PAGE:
Tips and techniques for cataract and refractive success: The dry eye connection

November 10, 2008

Dry eye disease and cataract and refractive surgery are intertwined closely. Pre-existing dry eye can affect surgical outcomes and, in severe cases, is a contraindication for surgery, whereas surgery causes trauma to the ocular surface and may lead to signs and symptoms of dry eye. To break this cycle, a two-pronged approach of treating dry eye before surgery and taking steps to prevent its development postoperatively is advisable.

Dry eye disease and cataract and refractive surgery areintertwined closely. Pre-existing dry eye can affect surgicaloutcomes and, in severe cases, is a contraindication for surgery,whereas surgery causes trauma to the ocular surface and may leadto signs and symptoms of dry eye. To break this cycle, atwo-pronged approach of treating dry eye before surgery andtaking steps to prevent its development postoperatively isadvisable.

Dry eye is believed to be one of the most commonly diagnosedocular conditions in the United States and is particularlyfrequent among older women. It is likely, though, that manypeople who suffer from dry eye have never been diagnosed by aneye-care professional, and prevalence may be grosslyunderestimated. Various estimates place the number of dry eyesufferers in the United States at 20 to 55 million.

Regardless of the true prevalence, the numbers are unquestionablyhigh, and preoperative screening is a sound strategy, saidMarguerite McDonald, MD, clinical professor of ophthalmology atNew York University of Medicine, New York, and also at TulaneUniversity Health Sciences Center, New Orleans.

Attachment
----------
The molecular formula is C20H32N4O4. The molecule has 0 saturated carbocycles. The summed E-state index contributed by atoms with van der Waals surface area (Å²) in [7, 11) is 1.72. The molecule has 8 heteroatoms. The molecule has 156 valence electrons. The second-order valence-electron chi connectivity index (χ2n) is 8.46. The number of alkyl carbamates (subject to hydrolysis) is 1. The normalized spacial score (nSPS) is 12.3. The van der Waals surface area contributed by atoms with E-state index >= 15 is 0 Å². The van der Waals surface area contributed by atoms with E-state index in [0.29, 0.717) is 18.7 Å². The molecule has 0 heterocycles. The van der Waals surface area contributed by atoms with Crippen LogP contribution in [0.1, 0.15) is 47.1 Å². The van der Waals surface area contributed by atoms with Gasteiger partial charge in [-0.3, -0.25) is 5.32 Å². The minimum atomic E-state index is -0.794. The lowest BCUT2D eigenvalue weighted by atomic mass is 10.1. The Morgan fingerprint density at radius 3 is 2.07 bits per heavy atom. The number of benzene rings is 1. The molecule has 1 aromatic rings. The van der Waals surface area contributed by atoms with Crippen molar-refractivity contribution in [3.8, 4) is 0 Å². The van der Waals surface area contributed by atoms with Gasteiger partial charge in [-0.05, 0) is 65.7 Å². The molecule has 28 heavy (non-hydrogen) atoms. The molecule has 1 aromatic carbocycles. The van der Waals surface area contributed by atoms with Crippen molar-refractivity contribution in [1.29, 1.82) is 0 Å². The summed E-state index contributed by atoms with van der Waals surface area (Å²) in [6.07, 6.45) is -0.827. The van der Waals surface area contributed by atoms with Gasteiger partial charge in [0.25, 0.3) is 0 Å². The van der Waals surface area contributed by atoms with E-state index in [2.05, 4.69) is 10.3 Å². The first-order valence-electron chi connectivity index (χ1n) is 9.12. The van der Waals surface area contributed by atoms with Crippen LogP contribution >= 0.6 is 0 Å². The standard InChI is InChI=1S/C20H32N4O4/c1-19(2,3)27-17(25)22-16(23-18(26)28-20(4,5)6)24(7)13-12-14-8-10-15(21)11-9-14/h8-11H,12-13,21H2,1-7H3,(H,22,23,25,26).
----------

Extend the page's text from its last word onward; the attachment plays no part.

Speaking at a continuing medical education symposium held duringthe American Academy of Ophthalmology annual meeting in Atlanta,she proposed guidelines for cataract or refractive surgery anddry eye disease. A patient who has dry eye symptoms that have noeffect on vision is usually a good candidate, while someone whosesymptoms cause fluctuating vision is a moderate to poorcandidate. If the symptoms cause decreased vision due to ocularsurface disease, surgery should be postponed until the patient'scondition has improved with treatment.

Signs of disease also can help evaluate a patient's preoperativestatus. A good candidate for surgery will have no supravitalconjunctival staining, whereas a moderate candidate would havesupravital conjunctival staining but no corneal staining. Anoncandidate, at least until the condition of the eyes hasimproved with treatment, is one who has supravital conjunctivalstaining plus central fluorescein conjunctival staining, Dr.McDonald explained.

Another speaker at the breakfast symposium, held at the AtlantaMarriott Marquis, explained that while advanced technology hasimproved safety and visual quality for cataract and refractivesurgery, there is a downside as well. Edward J. Holland, MD,professor of ophthalmology at the University of Cincinnati anddirector of Cornea Services at the Cincinnati Eye Institute, saidthat disruption of the ocular surface induces distortion, whichis magnified by a multifocal IOL. The most common source ofdecreased visual acuity and dissatisfaction among patients whohave been implanted with a premium lens is ocular surfacedisease, he added.